Dan Lender wasn’t raised with a silver spoon. He grew up in a rural part of West Central Pennsylvania, in the small town of Smithmill. His dad was a truck driver, and Dan and his three brothers often helped their dad with his trucks parked in front of the house. His mother worked at a clothing factory. The town was working class, and after high school, many went to work locally in the coal mines or lumber yards.
Everyone around him worked hard, but Dan knew that if he wanted a different kind of life, he’d have to excel. Both of his parents encouraged Dan and his brothers to dream big and prioritize their education. He buckled down in school and earned very good grades throughout his academic career. He earned his first dollars cutting grass and doing yard work for a wealthier family in town. Carefully, he put all his money into savings. Then he got his first real, W-2 job. It turned out to be a significant choice.
He’d just turned 16. Finally able to drive, he already knew where he wanted to apply. He had his heart set on becoming a pharmacist so he drove to the local pharmacy to ask for a job as a stock boy. With many in town mining coal and hauling lumber, Dan chose the pharmacy option because it stood out. It was a good, reliable job that paid well and wouldn’t leave you with black lung or a broken back. It represented a major break from the past.
“I remember going to the pharmacy with my mom and thinking about how the pharmacist knew so much and was in control of so many things,” Dan recollects. “I remember thinking, that’s a neat job. There weren’t a lot of white collar jobs in the area and the pharmacy seemed like a good job so I set my sights on that. When I started working there, I took the trash out, swept the floor, and did anything and everything I was asked to do. That particular pharmacy had an optical department and sometimes I would even work with the optician to help their patients. I knew I didn’t want to sweep floors forever so I made the most of every opportunity I was presented. Sometimes I would help fill prescription vials, listen to the pharmacists work with customers, and talk to insurance providers and patients. I admired the pharmacists because they seemed to know quite a bit and everyone thanked them for their time and expertise.”
Dan became a member of the National Honor Society in high school and started his collegiate career at Penn State University. Most people in the area who went to college went to Penn State. After a year at Penn State he transferred to the University of Pittsburgh to get a degree in Pharmacy.
At Pitt, he thrived. He became the President of his fraternity, as well as the President of his pharmacy school class. The curriculum was immersive and fascinating. He remembers walking past cadavers at the adjoining Medical school, happy to have selected pharmacy as his specialty. During the summer, he split his time between pharmacy internships and working for his brother’s beer distribution company. Throughout those months he lived something of a double life alternating between the physical labor of hauling kegs and the intellectual work required as a pharmacy intern. Pharmacy students are exposed to the various types of programming during their training. Dan interned in a community pharmacy, a hospital pharmacy, and a poison control center. Ultimately, Dan found the community pharmacy to be the most appealing since it allowed for a more diverse client base and since it provided more freedom on the job.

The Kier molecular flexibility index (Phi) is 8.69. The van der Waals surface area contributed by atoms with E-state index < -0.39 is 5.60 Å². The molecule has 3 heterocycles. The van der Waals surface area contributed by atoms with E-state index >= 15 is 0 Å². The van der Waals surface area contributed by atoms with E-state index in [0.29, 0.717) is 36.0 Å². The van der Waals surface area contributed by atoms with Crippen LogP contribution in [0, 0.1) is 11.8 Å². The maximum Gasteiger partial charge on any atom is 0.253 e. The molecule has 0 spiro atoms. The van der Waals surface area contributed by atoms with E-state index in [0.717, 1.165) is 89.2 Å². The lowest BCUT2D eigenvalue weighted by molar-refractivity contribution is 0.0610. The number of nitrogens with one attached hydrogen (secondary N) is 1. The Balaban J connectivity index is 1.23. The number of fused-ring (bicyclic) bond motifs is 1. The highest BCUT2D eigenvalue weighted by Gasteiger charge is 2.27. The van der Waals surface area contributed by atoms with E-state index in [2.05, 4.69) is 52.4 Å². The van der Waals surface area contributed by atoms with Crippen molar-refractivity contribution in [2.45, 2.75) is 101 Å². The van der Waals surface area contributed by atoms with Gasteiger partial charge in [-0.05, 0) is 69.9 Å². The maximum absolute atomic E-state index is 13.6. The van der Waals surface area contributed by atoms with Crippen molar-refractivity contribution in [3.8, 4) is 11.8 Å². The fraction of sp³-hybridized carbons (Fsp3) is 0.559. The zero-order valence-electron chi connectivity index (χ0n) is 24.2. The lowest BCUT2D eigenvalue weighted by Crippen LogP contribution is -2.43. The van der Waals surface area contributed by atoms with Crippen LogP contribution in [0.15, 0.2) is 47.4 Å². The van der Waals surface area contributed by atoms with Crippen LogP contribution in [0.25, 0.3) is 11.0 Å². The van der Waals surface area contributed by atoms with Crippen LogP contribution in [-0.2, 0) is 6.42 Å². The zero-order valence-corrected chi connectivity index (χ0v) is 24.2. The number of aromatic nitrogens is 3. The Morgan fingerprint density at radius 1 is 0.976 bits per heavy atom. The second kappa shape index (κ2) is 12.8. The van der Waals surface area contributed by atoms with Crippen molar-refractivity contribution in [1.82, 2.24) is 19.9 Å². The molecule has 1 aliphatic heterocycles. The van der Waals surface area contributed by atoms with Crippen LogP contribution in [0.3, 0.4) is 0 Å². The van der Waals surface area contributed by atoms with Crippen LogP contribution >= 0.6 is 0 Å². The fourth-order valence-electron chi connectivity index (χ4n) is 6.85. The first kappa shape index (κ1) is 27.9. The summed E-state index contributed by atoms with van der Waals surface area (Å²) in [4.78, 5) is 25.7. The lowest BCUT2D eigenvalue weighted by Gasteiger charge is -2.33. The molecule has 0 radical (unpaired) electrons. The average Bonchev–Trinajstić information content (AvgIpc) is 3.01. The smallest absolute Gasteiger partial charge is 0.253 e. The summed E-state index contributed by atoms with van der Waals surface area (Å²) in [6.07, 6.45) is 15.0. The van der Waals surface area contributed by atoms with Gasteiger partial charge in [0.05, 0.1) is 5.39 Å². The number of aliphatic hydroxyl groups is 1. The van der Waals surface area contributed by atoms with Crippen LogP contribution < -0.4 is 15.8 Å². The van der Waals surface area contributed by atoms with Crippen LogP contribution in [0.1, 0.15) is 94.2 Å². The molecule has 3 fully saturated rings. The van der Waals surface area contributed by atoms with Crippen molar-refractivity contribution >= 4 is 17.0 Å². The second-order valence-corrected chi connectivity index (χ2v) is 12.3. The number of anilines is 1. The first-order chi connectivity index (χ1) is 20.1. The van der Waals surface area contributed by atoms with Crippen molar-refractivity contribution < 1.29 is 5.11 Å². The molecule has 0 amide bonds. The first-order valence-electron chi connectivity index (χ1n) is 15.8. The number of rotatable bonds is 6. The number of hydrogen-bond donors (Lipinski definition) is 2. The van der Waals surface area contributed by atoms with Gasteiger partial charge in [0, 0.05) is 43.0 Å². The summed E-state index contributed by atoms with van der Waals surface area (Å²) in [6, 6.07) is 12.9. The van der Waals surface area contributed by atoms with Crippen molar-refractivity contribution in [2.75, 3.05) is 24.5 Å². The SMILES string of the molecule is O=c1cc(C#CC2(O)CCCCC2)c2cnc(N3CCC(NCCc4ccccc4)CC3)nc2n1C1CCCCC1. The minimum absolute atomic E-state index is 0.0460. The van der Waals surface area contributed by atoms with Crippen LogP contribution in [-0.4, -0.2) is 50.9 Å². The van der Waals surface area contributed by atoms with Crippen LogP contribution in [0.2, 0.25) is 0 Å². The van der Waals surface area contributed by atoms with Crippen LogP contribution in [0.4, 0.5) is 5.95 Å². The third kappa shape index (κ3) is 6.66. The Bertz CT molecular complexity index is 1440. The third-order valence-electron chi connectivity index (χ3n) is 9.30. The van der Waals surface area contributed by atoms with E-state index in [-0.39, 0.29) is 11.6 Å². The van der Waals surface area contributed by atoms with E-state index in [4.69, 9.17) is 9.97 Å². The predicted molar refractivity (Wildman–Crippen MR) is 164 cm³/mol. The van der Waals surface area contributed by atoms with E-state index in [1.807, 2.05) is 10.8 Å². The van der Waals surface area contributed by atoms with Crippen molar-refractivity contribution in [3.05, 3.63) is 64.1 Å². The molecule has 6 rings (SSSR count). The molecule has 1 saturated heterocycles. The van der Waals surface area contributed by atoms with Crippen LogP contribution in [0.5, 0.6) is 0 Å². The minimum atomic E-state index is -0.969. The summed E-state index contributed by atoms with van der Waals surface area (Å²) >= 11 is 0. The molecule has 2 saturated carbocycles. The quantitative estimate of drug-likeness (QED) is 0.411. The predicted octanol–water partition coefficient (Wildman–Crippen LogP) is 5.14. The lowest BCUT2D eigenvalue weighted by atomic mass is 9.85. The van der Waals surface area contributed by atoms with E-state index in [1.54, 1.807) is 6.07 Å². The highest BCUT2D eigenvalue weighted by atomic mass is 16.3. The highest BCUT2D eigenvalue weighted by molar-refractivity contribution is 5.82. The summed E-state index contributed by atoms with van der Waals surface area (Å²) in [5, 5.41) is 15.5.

Dan graduated in 1986 and became a registered pharmacist. He’d done what he’d set out to do. He left small town Pennsylvania for a more urban life in Pittsburgh while also pursuing a trusted position in healthcare. But still, life called to Dan. He enjoyed working in a pharmacy but over time found he was yearning for something more. Within a few short years, he was on to his next career working as a field representative for a pharmaceutical company. This position would allow flexibility in his daily schedule and provide him the opportunity to use his knowledge as a pharmacist. While working full time as a pharmaceutical rep, Dan also worked part time as a pharmacist.
“People ask me how my career has taken so many twists and turns,” smiles Dan. “How did I get from being a pharmacist to where I am now? And the truth is that I like to try different things. I don’t throw the past away, but I build on it. I want to learn and be good at different things. If I see a new problem that needs to be solved, I want to try to address it.”